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CommandHelper/Command Line Scripting

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Many of the features MethodScript offers are valid to be used from the command line. As more and more features are added, the potential for MethodScript to be a scripting language used throughout your system, even for non-minecraft related things, increases. To this end, MethodScript now has all the basic capabilities needed to write scripts from the command line.

Installation

To install MethodScript on your system, download the CommandHelper jar, and place it in a sensible location. If you are alread running a Minecraft server with CommandHelper installed, the jar file there will suffice, though you may wish to place a copy of it elsewhere, as otherwise your persistance databases and settings will be combined. (Keep in mind that using serialized persistance is NOT thread safe, and so you run the risk of corrupting your database by having two instances of CH running at once, if they are both writing to the persistance db.)

Run the command:

sudo java -jar CommandHelper.jar --install-cmdline

This will install MethodScript to your system, as a globally accessible interpreter. To uninstall, run:

sudo java -jar CommandHelper.jar --uninstall-cmdline

This currently only works on unix systems, but Windows will be supported eventually.

Usage

The main difference between MethodScript being run from CH scripts and running on your system is that Minecraft specific functions will not work. All other functions will work, or at least attempt to work just the same. To facilitate commandline usage, a few extra features have been added, namely the sys_out, sys_err, and exit functions. These functions will not be quite as useful in game, but will still work to some extent. Additionally, command line parameters can be sent to your script, and those are placed into the @arguments variable, which is defined before your script runs, as an array, as well as the $ vars, which will be populated from $1 - $[x] where the number is the position of the variable on the command line. $, the final var, is also defined, and it contains all the arguments passed in, concatenated together. $0 is a specially defined variable, and is the same as Bash's $0 variable, which is the path that this script was executed with. Due to its less often usage, it is excluded from @arguments and $.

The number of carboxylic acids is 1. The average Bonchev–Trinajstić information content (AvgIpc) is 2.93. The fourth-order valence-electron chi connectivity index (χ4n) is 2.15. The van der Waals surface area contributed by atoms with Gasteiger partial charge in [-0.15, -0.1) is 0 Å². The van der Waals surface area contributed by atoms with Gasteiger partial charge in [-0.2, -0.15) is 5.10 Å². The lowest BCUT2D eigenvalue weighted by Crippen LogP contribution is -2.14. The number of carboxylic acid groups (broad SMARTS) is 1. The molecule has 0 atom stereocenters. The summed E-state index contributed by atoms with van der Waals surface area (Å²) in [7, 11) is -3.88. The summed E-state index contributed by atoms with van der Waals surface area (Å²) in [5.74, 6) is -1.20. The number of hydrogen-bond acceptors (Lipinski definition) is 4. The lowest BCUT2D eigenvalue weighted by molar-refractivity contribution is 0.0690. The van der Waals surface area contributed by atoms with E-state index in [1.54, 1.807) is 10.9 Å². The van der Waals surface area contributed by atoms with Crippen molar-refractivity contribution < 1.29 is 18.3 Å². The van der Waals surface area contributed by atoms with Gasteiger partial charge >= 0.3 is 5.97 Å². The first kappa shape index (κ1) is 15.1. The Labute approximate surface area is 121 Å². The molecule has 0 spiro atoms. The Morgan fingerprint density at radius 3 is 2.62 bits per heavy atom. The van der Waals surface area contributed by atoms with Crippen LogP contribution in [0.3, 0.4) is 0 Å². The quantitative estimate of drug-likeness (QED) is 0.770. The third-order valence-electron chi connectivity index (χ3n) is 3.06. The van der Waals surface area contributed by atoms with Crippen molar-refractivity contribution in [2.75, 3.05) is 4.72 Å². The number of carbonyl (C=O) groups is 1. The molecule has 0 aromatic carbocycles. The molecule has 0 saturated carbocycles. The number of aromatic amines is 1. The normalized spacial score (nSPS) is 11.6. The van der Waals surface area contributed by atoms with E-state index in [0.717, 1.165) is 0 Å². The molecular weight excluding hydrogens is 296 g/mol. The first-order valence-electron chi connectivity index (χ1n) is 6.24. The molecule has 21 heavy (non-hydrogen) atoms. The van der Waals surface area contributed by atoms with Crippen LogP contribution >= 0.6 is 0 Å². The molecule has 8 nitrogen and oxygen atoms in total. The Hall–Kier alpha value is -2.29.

All functions work basically the same, minor differences may exist, but they are noted in the documentation. The glaring exception to this is that calls to Minecraft functions will not work at all, and in fact, may simple error out by throwing a stack trace or something. This is not a bug per-se, you must simply not use those functions.

To use the cmdline tools, there are three methods. First, the cmdline interpreter can be accessed by simply running mscript. This simply runs the command line interpreter, which is in fact the engine for all the other methods. The second method is to use mscript <filename>. This executes the file, assuming it is a valid pure mscript file.

Finally, you may execute a MethodScript file on unix systems by executing it directly. To do so, be sure to put #!/usr/local/bin/mscript at the top of your file, then set the file's execution bit, using chmod +x <filename>. Then, you may simply run ./script.ms (assuming the filename is script.ms).

Arguments may be passed to the program as such: ./script.ms "Argument 1" "Argument 2", which will be available via the means outlined above.

Please note that while probably already massively useful, this is an experimental feature, and may have plenty of bugs, and is not intended for widespread adoption yet, though is being officially supported.





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